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Hard disk

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Top and bottom views of a Western Digital WD400 3.5" hard disk

A hard disk drive (HDD), hard disk or hard drive, is something used by computers to store information. Hard disks use magnetic recording (similar to the way recording is done on magnetic tapes) to store information on rotating circular platters. The capacity of a hard drive is usually measured in gigabytes (GB). A gigabyte is one thousand megabytes and a megabyte is one million bytes, which means that a gigabyte is one billion bytes. Some hard drives are so large that their capacity is measured in terabytes, (TB) where one terabyte is a thousand gigabytes (1 TB = 1000 GB). Very early Consumer Grade hard drives were measured in megabytes.

Different interfaces

Over the years there have been many disk interface types, though all used the same rotating platter recording technology. Differences were in how the data was encoded to binary, data integrity, data transfer speeds, cabling requirements, and cost. Some once common but now virtually obsolete types of hard drive interfaces are:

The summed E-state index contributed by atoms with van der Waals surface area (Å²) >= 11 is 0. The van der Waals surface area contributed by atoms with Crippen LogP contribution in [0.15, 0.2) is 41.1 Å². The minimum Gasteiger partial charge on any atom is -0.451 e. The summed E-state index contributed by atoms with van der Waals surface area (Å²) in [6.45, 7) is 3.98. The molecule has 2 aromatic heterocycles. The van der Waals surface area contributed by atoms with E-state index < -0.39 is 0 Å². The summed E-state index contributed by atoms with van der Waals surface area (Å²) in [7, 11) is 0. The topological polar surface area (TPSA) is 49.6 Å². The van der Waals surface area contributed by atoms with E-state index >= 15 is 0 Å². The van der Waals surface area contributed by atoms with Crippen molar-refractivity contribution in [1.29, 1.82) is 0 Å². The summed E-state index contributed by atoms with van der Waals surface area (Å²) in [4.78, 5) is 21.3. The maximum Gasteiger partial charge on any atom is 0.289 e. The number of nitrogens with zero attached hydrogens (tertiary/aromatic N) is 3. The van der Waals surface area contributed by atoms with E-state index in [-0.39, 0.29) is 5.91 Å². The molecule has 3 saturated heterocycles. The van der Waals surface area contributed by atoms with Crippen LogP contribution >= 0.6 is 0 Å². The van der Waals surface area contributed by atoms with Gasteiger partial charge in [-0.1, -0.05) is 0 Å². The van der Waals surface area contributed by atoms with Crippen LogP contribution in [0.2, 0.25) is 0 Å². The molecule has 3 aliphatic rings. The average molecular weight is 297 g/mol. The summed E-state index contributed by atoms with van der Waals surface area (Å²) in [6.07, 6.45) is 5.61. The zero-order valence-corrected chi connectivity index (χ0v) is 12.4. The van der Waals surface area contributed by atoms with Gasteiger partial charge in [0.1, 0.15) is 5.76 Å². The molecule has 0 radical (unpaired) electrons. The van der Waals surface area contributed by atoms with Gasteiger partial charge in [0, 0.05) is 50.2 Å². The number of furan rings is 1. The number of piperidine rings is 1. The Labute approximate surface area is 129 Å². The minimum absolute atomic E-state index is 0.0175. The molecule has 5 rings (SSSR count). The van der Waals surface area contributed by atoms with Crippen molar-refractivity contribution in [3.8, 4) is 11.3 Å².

• FM
  • MFM
  • RLL
  • ESDI
  • SCSI
Serial ATA cables are a common way to connect hard disks

Hard disks use different interfaces and ports. An interface usually has two parts. First there is the specification of how the signals are transmitted. This includes what cables to use, what length the cables can be and so on. The second part of the interface definition is the language to use. This speaks about what the signals mean.

As there are different kinds of hard disks, there are also different kinds of interfaces. In 2009, it was common to attach a hard disk using a Serial ATA connection. The connection that came before that was called "IDE" and is called Parallel ATA today. In large data centers, Fibre Channel is often used.

For servers, the SCSI (pronounced 'scuzzy') interface is very popular. There are several types and versions of SCSI interface, like parallel and Serial Attached SCSI, each stepping-up in terms of speed and price. Within servers, several SCSI drives are often used in conjunction with each other, in order to safeguard against data loss or corruption (this is known as RAID - and there are many different configurations to choose from).

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